I just received notice the Asheville City Council agenda was posted three minutes ago. David Forbes had access last night. David?

In a blurb for the Mountain Xpress, Forbes directed me to word of this esoteric-sounding mystery cult in which the city is expressing interest. It is called Code for America. It sounds like the city is exploring contracting with an outfit that provides skilled consultants with only a year of experience to cure what ails ya. Nuff said?

Jonathan Feldman, the city’s IT director, is claiming responsibility for the staff report. He is the one who, years ago, introduced me to the concept of online bull excrement detectors, so he’s not an idiot. In fact, he’s quite pragmatic and will always be honored in my memory for properly framing a particular political situation, which must remain hidden in the realm of unspoken human history because the story behind getting into the predicament that required a miracle is way too embarrassing to tell. Anyhoo, I wonder if he was running his detector in reverse for kicks while drafting the report. I have placed a request for an English translation.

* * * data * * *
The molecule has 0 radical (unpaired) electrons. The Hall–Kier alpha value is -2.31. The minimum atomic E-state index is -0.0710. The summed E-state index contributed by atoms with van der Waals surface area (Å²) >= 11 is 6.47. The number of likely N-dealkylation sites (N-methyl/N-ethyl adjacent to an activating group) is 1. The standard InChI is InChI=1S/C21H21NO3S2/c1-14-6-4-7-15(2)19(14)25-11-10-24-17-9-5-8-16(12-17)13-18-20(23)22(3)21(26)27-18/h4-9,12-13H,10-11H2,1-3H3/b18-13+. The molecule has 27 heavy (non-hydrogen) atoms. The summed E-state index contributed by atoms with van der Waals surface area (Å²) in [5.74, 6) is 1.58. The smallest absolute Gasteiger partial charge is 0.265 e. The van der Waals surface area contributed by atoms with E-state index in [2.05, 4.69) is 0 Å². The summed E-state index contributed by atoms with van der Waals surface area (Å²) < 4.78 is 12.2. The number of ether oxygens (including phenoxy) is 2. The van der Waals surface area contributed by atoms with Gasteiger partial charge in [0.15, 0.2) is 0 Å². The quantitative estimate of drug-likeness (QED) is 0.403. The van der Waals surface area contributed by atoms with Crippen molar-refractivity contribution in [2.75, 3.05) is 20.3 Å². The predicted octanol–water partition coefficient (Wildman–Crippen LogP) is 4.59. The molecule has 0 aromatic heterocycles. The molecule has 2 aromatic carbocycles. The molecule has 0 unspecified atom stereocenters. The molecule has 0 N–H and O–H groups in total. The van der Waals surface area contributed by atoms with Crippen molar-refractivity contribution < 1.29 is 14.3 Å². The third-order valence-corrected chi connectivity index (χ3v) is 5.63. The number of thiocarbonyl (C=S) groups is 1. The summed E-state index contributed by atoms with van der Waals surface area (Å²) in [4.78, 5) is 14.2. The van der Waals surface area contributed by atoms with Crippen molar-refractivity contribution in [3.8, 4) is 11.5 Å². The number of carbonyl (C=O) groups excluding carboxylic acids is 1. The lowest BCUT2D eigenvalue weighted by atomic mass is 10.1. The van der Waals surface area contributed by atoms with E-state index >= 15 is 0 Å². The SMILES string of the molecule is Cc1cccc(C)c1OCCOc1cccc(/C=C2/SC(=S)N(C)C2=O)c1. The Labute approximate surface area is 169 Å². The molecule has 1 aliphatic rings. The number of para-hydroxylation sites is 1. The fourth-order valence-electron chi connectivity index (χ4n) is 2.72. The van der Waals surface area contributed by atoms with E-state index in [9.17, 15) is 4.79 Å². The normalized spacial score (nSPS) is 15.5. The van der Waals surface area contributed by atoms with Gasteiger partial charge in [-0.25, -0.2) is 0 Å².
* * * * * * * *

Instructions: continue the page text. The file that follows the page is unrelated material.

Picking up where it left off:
I digress. According to Forbes, the city is interested in the partnership with Code for America “specifically for a project related to economic growth and development.” The group has also supposedly “worked extensively on some open data efforts” in Asheville.

Putting the two together, here’s an idea: Why don’t leaders show how committed they are to their promises for open and transparent government by bringing all their negotiations over economic development incentives to open session for public scrutiny if not a vote? As an illustration of the wrong way to do things, consider the story from south of the border in which Henderson County and Hendersonville leadership are about to announce the details of “Project Touchdown.”